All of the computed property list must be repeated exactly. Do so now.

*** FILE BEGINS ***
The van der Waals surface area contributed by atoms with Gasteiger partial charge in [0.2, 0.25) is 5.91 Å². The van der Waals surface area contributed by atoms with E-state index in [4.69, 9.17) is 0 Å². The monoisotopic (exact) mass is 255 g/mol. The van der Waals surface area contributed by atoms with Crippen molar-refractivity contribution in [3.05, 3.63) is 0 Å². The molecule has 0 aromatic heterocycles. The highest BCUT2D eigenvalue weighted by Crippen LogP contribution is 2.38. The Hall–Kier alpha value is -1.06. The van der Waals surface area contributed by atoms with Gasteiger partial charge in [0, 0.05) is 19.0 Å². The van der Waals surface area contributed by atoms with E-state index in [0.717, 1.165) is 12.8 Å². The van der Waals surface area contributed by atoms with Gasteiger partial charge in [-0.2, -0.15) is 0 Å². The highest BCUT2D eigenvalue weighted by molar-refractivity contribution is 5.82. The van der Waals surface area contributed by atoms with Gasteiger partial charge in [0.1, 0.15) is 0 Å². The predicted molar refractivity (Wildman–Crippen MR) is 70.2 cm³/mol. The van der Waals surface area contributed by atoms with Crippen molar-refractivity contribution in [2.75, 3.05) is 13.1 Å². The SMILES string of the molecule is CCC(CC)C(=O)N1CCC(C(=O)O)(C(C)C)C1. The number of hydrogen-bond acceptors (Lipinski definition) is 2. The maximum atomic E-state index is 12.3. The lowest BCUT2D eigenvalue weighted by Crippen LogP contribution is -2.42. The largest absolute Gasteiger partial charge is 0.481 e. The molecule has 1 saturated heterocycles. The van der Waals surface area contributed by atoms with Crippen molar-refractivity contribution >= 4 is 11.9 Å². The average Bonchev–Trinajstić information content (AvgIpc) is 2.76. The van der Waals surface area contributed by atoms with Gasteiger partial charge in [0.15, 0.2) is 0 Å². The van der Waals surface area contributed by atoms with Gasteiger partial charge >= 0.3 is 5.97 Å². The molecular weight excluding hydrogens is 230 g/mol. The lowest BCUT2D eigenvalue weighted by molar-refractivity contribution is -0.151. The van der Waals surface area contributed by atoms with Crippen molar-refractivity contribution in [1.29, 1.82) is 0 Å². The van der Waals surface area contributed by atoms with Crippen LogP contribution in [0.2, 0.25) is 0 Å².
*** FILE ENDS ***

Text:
The van der Waals surface area contributed by atoms with Gasteiger partial charge in [0.2, 0.25) is 5.91 Å². The van der Waals surface area contributed by atoms with E-state index in [4.69, 9.17) is 0 Å². The monoisotopic (exact) mass is 255 g/mol. The van der Waals surface area contributed by atoms with Crippen molar-refractivity contribution in [3.05, 3.63) is 0 Å². The molecule has 0 aromatic heterocycles. The highest BCUT2D eigenvalue weighted by Crippen LogP contribution is 2.38. The Hall–Kier alpha value is -1.06. The van der Waals surface area contributed by atoms with Gasteiger partial charge in [0, 0.05) is 19.0 Å². The van der Waals surface area contributed by atoms with E-state index in [0.717, 1.165) is 12.8 Å². The van der Waals surface area contributed by atoms with Gasteiger partial charge in [-0.2, -0.15) is 0 Å². The highest BCUT2D eigenvalue weighted by molar-refractivity contribution is 5.82. The van der Waals surface area contributed by atoms with Gasteiger partial charge in [0.1, 0.15) is 0 Å². The predicted molar refractivity (Wildman–Crippen MR) is 70.2 cm³/mol. The van der Waals surface area contributed by atoms with Crippen molar-refractivity contribution in [2.75, 3.05) is 13.1 Å². The SMILES string of the molecule is CCC(CC)C(=O)N1CCC(C(=O)O)(C(C)C)C1. The number of hydrogen-bond acceptors (Lipinski definition) is 2. The maximum atomic E-state index is 12.3. The lowest BCUT2D eigenvalue weighted by Crippen LogP contribution is -2.42. The largest absolute Gasteiger partial charge is 0.481 e. The molecule has 1 saturated heterocycles. The van der Waals surface area contributed by atoms with Crippen molar-refractivity contribution >= 4 is 11.9 Å². The average Bonchev–Trinajstić information content (AvgIpc) is 2.76. The van der Waals surface area contributed by atoms with Gasteiger partial charge in [0.15, 0.2) is 0 Å². The van der Waals surface area contributed by atoms with Gasteiger partial charge >= 0.3 is 5.97 Å². The molecular weight excluding hydrogens is 230 g/mol. The lowest BCUT2D eigenvalue weighted by molar-refractivity contribution is -0.151. The van der Waals surface area contributed by atoms with Crippen molar-refractivity contribution in [1.29, 1.82) is 0 Å². The van der Waals surface area contributed by atoms with Crippen LogP contribution in [0.2, 0.25) is 0 Å².